• A61FFILTERS IMPLANTABLE INTO BLOOD VESSELS; PROSTHESES; DEVICES PROVIDING PATENCY TO, OR PREVENTING COLLAPSING OF, TUBULAR STRUCTURES OF THE BODY, e.g. STENTS; ORTHOPAEDIC, NURSING OR CONTRACEPTIVE DEVICES; FOMENTATION; TREATMENT OR PROTECTION OF EYES OR EARS; BANDAGES, DRESSINGS OR ABSORBENT PADS; FIRST-AID KITS
    • A61F7/00Heating or cooling appliances for medical or therapeutic treatment of the human body
    • A61F7/02Compresses or poultices for effecting heating or cooling
    • A61F2007/0225Compresses or poultices for effecting heating or cooling connected to the body or a part thereof
    • A61F2007/0233Compresses or poultices for effecting heating or cooling connected to the body or a part thereof connected to or incorporated in clothing or garments

Abstract

A heat exchanger cap, and method of manufacture of a heat exchanger cap configured to conform to a human head the cap comprising a first element for covering one side of the head;a second element for covering the other side of the head; and an intermediate joining element joined to, and which spaces apart, the first element and second element. Each of the elements define a single passageway for the passage of fluid through the cap. Each of the elements are provided with a flow interface in the region where the elements are joined. The flow interface defines an inlet for the passage of fluid into the passageway of one of the elements, and an outlet for the passage of fluid from the passageway out of the same element.

Description

HEAT EXCHANGER CAP

The present disclosure relates to a heat exchanger cap.

In particular the disclosure is concerned with a heat exchanger cap configured to conform to a human head.

Background

Various medical treatments involve the cooling of a body part. In the treatment of cancer, it is known to cool the head of a patient during chemotherapy in order to reduce the extent and/or likelihood of hair loss.

Shown in Figure 1 is an example of a known cooling cap 10. The cooling cap 10 comprises a single tube 12 in a concentric hoop arrangement, stacked on top of itself, to form a part spherical garment to be worn on a patient's head. The tube 12 has a fluid inlet 14 and a fluid outlet 16. In use, coolant is pumped from the inlet 14 to the outlet 16 to thereby remove heat from a contact area with the patient.

The cap 10 is formed by wrapping the tube 12 around the outside of a dome shaped former and gluing sides of the tube 12 to one another, which is time consuming.

Such a cap 10 may be provided in a number of sizes, but inevitably a cap is going to be "oversize" for a patient. Additionally, heads are (generally) not dome shaped, and individual's heads do not even have the same relative proportions when compared to one another. Hence in order to seek to achieve good levels of thermal conduction, and hence heat transfer, between the patient and the cap 10, the cap must be drawn in towards the patient's head to make contact with the patient. Figure 2 shows an outline of the cap 10 as viewed from above. In a non-deformed state the cap 10 has a first shape, as shown by the continuous black line. If the patient's head is narrower than this, having for example the width of the oval shape shown by the dotted line, then when the cap 10 is drawn in to fit to the side of a patient's head, the front 18 and rear discontinuous dotted line in Figure 2. Also the top of the cap will be urged away from the top surface of the patients head. This creates a gap between the head of the patient and the cap 10 at the front, back and/or top of the cap. Hence the patient's head will not be cooled adequately in those regions, and the patient will not benefit from the cooling treatment.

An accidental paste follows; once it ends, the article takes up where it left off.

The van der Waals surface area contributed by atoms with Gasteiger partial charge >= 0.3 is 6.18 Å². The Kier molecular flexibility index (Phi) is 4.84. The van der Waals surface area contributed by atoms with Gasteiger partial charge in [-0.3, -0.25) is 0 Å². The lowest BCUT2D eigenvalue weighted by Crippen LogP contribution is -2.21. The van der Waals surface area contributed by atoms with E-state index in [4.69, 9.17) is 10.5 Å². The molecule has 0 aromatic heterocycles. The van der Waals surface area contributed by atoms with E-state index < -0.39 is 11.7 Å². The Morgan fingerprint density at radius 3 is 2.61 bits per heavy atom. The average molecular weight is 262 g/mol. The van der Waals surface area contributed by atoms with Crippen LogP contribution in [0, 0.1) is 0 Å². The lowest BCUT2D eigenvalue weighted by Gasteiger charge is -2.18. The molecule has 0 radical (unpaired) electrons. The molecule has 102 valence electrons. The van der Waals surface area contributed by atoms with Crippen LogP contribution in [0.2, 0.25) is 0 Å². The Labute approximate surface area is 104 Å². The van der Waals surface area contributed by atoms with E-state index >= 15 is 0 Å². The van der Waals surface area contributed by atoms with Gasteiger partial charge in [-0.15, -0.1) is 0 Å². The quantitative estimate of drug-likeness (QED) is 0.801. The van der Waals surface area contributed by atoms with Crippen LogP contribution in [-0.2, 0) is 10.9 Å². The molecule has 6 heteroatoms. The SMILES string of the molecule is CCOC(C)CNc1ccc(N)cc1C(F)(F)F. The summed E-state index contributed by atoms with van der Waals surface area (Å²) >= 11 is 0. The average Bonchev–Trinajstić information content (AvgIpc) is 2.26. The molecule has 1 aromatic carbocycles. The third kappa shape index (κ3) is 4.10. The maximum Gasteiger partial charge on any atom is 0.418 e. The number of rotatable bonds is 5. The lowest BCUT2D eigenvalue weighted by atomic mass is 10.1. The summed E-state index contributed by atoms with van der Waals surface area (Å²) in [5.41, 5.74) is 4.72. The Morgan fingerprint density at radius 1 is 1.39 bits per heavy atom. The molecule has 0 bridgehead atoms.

Hence a heat exchanger cap which is configured such that it more consistently conforms to a patient's head, and which deforms to a lesser extent when fitted to the patient, is highly desirable.

Summary

According to the present invention there is provided an apparatus and method of manufacture as set forth in the appended claims. Other features of the invention will be apparent from the dependent claims, and the description which follows.

Accordingly there may be provided a heat exchanger cap configured to conform to a human head the cap comprising : a first element for covering one side of the head; a second element for covering the other side of the head; and an intermediate joining element joined to, and which spaces apart, the first element and second element; each of the elements defining a single passageway for the passage of fluid through the cap; each of the elements being provided with a flow interface in the region where the elements are joined; the flow interface defining an inlet for the passage of fluid into the passageway of one of the elements, and an outlet for the passage of fluid from the passageway out of the same element.